Large-Cap Stocks: Huge, Still Growing, and Kicking Out Cash

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Exchange-traded funds offer a convenient way to invest in sectors or niches that interest you. If you'd like to add some large-cap stocks to your portfolio but don't have the time or expertise to hand-pick a few, the Vanguard Large-Cap ETF could save you a lot of trouble. Instead of trying to figure out which large-cap stocks will perform best, you can use this ETF to invest in lots of them simultaneously.

The basics
ETFs often sport lower expense ratios than their mutual-fund cousins. This ETF, focused on large-cap stocks, sports a relatively low expense ratio -- an annual fee -- of 0.1%. It yields about 2%.

This ETF has performed reasonably, but it's also very young, with just a few years on the books. It underperformed the S&P 500 in 2008 and 2010, though it beat it substantially in 2007 and 2009. As with most investments, of course, we can't expect outstanding performances in every quarter or year. Investors with conviction need to wait for their holdings to deliver.

Why large-cap stocks?
Large-cap stocks can add some ballast to your collection. Many may not grow so rapidly as their smaller counterparts, but having reached their current size, they likely have some strong assets and features. And some can grow quite briskly, too.

More than a handful of large-cap stocks had strong performances over the past year. Bank of America , for example, surged 47% despite having "one of the longest corporate rap sheets" among big banks in recent years. (For example, it was recently convicted of civil fraud, which may cost it several hundred million dollars.) Still, bulls will point out that there's good along with the bad, and that with a forward P/E ratio near 11, it still has room to grow. In its last quarter, its mortgage banking business shrank some, but credit quality improved, and its bottom line was well in the black.

General Electric popped by 27%, is near a 52-week high, and yields 2.8%. Sitting on more than $130 billion in cash and equivalents, GE has been focusing more on its industrial operations and less on its financial ones, and it has been diving into emerging technologies with great success. The conglomerate has its powerful tentacles in mining, liquefied-natural-gas processing, undersea drilling, and more, as its international operations grow even more. Its third quarter offered growing margins, a big backlog of orders, and double-digit growth aims for its industrial business. Many see General Electric stock as a solid value.

PepsiCo gained 24% and yields 2.7%. There's much more to PepsiCo than just beverages, as it's a salty-snack giant, with snack sales growing more briskly than drink sales. (Its brands are familiar to almost any American: Frito-Lay, Cheetos, Doritos, etc.) Bulls like the company's innovation and growth prospects in China, while bears wonder whether Coca-Cola is the better beverage buy. Meanwhile, activist shareholder Nelson Peltz has suggested that PepsiCo acquire Kraft Foods spinoff Mondolez International and then separate its drinks and snacks businesses.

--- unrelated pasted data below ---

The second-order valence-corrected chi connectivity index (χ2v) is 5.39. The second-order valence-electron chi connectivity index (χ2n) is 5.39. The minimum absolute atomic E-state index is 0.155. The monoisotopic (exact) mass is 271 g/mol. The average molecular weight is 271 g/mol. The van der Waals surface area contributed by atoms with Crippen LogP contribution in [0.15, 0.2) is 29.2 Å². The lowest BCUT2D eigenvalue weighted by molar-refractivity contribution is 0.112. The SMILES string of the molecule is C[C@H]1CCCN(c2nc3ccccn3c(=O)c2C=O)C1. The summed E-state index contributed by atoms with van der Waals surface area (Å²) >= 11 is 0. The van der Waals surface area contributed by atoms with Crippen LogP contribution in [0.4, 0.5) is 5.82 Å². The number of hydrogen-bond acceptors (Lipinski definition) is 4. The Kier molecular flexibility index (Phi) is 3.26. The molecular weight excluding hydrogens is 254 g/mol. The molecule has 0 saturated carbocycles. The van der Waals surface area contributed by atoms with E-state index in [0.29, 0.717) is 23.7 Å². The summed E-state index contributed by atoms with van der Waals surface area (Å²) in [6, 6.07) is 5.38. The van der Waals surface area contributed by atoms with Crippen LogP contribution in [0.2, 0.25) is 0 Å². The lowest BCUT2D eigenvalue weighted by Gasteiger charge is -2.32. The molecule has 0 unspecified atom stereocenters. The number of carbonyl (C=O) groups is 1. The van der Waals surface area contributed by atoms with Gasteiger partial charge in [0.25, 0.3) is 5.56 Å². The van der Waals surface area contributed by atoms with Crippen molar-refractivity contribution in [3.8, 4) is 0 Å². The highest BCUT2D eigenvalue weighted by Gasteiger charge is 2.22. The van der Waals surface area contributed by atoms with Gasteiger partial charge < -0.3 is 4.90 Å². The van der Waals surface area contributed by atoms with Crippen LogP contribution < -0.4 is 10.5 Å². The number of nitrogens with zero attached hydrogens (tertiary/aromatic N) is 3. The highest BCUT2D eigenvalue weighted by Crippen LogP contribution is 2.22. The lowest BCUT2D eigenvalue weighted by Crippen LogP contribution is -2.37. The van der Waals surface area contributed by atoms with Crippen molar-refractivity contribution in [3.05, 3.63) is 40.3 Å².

Other large-cap stocks didn't do quite so well over the last year but could see their fortunes change in years to come. Philip Morris International , for example, gained 5% and yields 4.1%. With domestic tobacco companies challenged by tightening regulations, rising taxes, and a shrinking smoking base, many have assumed that Philip Morris is the best bet in tobacco. But in the third quarter, it posted the weakest results, with volume taking a sizable drop and a strong dollar reducing its earnings. Bulls like its innovation and share buybacks.

The big picture
If you're interested in adding some large-cap stocks to your portfolio, consider doing so via an ETF. A well-chosen ETF can grant you instant diversification across any industry or group of companies -- and make investing in and profiting from it that much easier.

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The article Large-Cap Stocks: Huge, Still Growing, and Kicking Out Cash originally appeared on

Longtime Fool contributor Selena Maranjian, whom you can follow on Twitter, owns shares of Coca-Cola and PepsiCo. The Motley Fool recommends Bank of America, Coca-Cola, and PepsiCo. The Motley Fool owns shares of Bank of America, Coca-Cola, General Electric Company, PepsiCo, and Philip Morris International. Try any of our Foolish newsletter services free for 30 days. We Fools may not all hold the same opinions, but we all believe that considering a diverse range of insights makes us better investors. The Motley Fool has a disclosure policy.

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